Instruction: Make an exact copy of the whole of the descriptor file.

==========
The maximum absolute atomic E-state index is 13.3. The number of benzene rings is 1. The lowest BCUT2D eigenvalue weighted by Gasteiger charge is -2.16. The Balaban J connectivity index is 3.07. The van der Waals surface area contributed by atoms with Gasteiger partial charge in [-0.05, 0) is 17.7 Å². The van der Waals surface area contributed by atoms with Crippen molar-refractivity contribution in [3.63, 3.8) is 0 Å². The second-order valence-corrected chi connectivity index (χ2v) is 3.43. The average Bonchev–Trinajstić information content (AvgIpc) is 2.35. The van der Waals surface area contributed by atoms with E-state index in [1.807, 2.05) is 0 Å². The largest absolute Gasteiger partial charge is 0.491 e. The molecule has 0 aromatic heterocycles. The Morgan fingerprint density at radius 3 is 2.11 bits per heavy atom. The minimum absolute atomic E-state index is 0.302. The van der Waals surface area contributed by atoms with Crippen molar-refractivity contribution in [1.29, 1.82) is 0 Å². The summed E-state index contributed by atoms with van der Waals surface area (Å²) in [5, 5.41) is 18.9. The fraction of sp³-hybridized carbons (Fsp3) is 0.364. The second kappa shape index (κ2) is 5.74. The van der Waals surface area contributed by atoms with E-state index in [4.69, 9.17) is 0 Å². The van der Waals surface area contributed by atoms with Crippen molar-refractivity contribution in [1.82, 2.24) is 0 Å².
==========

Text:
The maximum absolute atomic E-state index is 13.3. The number of benzene rings is 1. The lowest BCUT2D eigenvalue weighted by Gasteiger charge is -2.16. The Balaban J connectivity index is 3.07. The van der Waals surface area contributed by atoms with Gasteiger partial charge in [-0.05, 0) is 17.7 Å². The van der Waals surface area contributed by atoms with Crippen molar-refractivity contribution in [3.63, 3.8) is 0 Å². The second-order valence-corrected chi connectivity index (χ2v) is 3.43. The average Bonchev–Trinajstić information content (AvgIpc) is 2.35. The van der Waals surface area contributed by atoms with E-state index in [1.807, 2.05) is 0 Å². The largest absolute Gasteiger partial charge is 0.491 e. The molecule has 0 aromatic heterocycles. The Morgan fingerprint density at radius 3 is 2.11 bits per heavy atom. The minimum absolute atomic E-state index is 0.302. The van der Waals surface area contributed by atoms with Crippen molar-refractivity contribution in [1.29, 1.82) is 0 Å². The summed E-state index contributed by atoms with van der Waals surface area (Å²) in [5, 5.41) is 18.9. The fraction of sp³-hybridized carbons (Fsp3) is 0.364. The second kappa shape index (κ2) is 5.74. The van der Waals surface area contributed by atoms with E-state index in [4.69, 9.17) is 0 Å². The van der Waals surface area contributed by atoms with Crippen molar-refractivity contribution in [1.82, 2.24) is 0 Å².